Shakspere, in “Measure for Measure,' gives the feeling of loneliness (which Brabantio here expresses) in a few words:—“At the moated grange resides this dejected Mariana.”

* Nephews. The word was formerly used to signify a grandson, or any lineal desecrdant. In “Richard III.' (Act IV., Scene 1) the Duchess of York calls her grand-daughter niece. Nephew here is the Latin nepos.

* The seventeen lines beginning “If 't be your pleasure,” are not found in the quarto of 1622. We cannot, therefore, consult that quarto here, as in other instances, when a doubtful reading occurs. We have two difficulties here. First, what is the odd-even of the night? It is explained to be the interval between twelve at night and one in the morning. But then, secondly, an auxiliary verb is wanting to the proper construction of the sentence; and Capell would read, “be transported.” We can only give the passage as we find it.

We then have done you bold and saucy wrongs;
But if you know not this, my manners tell me
We have your wrong rebuke. Do not believe
That, from the sense of all civility,
I thus would play and trifle with your reverence:
Your daughter, if you have not given her leave, -
I say again, hath made a gross revolt;
Tying her duty, beauty, wit, and fortunes,
In an extravagant" and wheeling stranger,
Of here and every where: Straight satisfy yourself:
If she be in her chamber, or your house,
Let loose on me the justice of the state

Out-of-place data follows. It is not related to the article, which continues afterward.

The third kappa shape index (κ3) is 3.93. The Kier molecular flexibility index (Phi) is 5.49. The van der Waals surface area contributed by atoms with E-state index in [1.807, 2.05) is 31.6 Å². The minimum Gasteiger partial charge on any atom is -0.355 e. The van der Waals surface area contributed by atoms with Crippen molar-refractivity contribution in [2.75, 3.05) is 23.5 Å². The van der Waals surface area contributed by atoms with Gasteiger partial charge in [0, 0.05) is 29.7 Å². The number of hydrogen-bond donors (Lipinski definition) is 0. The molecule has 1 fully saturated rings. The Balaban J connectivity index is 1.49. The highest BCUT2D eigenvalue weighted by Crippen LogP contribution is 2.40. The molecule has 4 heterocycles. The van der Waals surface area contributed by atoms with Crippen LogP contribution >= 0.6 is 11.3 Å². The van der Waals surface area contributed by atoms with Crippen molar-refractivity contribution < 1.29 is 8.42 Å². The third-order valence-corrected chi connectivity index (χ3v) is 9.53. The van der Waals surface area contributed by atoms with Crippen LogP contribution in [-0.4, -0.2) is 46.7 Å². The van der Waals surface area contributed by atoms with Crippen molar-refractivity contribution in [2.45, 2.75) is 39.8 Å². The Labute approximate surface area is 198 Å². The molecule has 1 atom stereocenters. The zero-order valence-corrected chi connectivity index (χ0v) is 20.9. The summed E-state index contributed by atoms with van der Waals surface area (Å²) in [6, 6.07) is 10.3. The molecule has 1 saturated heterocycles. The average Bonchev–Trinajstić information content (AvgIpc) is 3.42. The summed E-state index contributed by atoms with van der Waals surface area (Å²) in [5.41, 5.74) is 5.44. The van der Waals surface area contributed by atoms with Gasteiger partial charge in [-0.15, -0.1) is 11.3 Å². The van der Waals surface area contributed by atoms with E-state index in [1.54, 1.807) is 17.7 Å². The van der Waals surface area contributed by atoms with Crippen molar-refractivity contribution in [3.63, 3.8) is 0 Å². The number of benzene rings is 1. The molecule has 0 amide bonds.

For thus deluding you.

BRA. Strike on the tinder, hoa's
Give me a taper; call up all my people:
This accident is not unlike my dream ;
Belief of it oppresses me already :
Light, I say! light! [Erit from abore.

IAGo. Farewell; for I must leave you :
It seems not meet, nor wholesome to my place,
To be produc’d (as, if I stay, I shall)
Against the Moor: For, I do know, the state
(However this may gall him with some check)
Cannot with safety cast him. For he 's embark'd
With such loud reason to the Cyprus' wars,
(Which even now stand in act,) that, for their souls,
Another of his fathom they have none
To lead their business: in which regard,
Though I do hate him as I do hell pains,
Yet, for necessity of present life,
I must show out a flag and sign of love,
Which is indeed but sign. That you shall surely find him,
Lead to the Sagittary" the raised search;
And there will I be with him. So, farewell. [Exit.

Enter, below, BRABANTIo, and Servants with torches.

BRA. It is too true an evil: gone she is ;
And what 's to come of my despised time
Is nought but bitterness. Now, Roderigo,
Where didst thou see her?—O, unhappy girl'—

* Extravagant. Wandering, unsettled, as in ‘Hamlet: '-"The ertravagant and erring spirit."

* The Sagittary. This is generally taken to be an inn. It was the residence at the arsenal of the commanding officers of the navy and army of the republic. The figure of an archer, with his drawn bow, over the gates, still indicates the place. Probably Shakspere had looked upon that sculpture.